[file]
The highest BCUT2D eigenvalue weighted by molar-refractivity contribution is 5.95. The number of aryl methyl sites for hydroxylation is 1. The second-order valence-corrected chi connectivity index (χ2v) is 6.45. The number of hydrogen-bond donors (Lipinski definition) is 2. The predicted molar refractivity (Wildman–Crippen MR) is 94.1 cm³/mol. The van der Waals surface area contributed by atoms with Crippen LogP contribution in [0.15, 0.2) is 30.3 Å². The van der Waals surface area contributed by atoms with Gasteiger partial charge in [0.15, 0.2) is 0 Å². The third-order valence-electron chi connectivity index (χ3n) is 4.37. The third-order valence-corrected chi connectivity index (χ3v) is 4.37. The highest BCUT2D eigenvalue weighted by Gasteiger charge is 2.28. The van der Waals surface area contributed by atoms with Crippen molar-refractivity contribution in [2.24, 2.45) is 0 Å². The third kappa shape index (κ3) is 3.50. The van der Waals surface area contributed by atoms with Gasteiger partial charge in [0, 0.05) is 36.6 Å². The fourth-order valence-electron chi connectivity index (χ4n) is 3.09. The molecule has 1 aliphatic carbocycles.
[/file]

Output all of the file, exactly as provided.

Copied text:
The highest BCUT2D eigenvalue weighted by molar-refractivity contribution is 5.95. The number of aryl methyl sites for hydroxylation is 1. The second-order valence-corrected chi connectivity index (χ2v) is 6.45. The number of hydrogen-bond donors (Lipinski definition) is 2. The predicted molar refractivity (Wildman–Crippen MR) is 94.1 cm³/mol. The van der Waals surface area contributed by atoms with Crippen LogP contribution in [0.15, 0.2) is 30.3 Å². The van der Waals surface area contributed by atoms with Gasteiger partial charge in [0.15, 0.2) is 0 Å². The third-order valence-electron chi connectivity index (χ3n) is 4.37. The third-order valence-corrected chi connectivity index (χ3v) is 4.37. The highest BCUT2D eigenvalue weighted by Gasteiger charge is 2.28. The van der Waals surface area contributed by atoms with Crippen molar-refractivity contribution in [2.24, 2.45) is 0 Å². The third kappa shape index (κ3) is 3.50. The van der Waals surface area contributed by atoms with Gasteiger partial charge in [0, 0.05) is 36.6 Å². The fourth-order valence-electron chi connectivity index (χ4n) is 3.09. The molecule has 1 aliphatic carbocycles.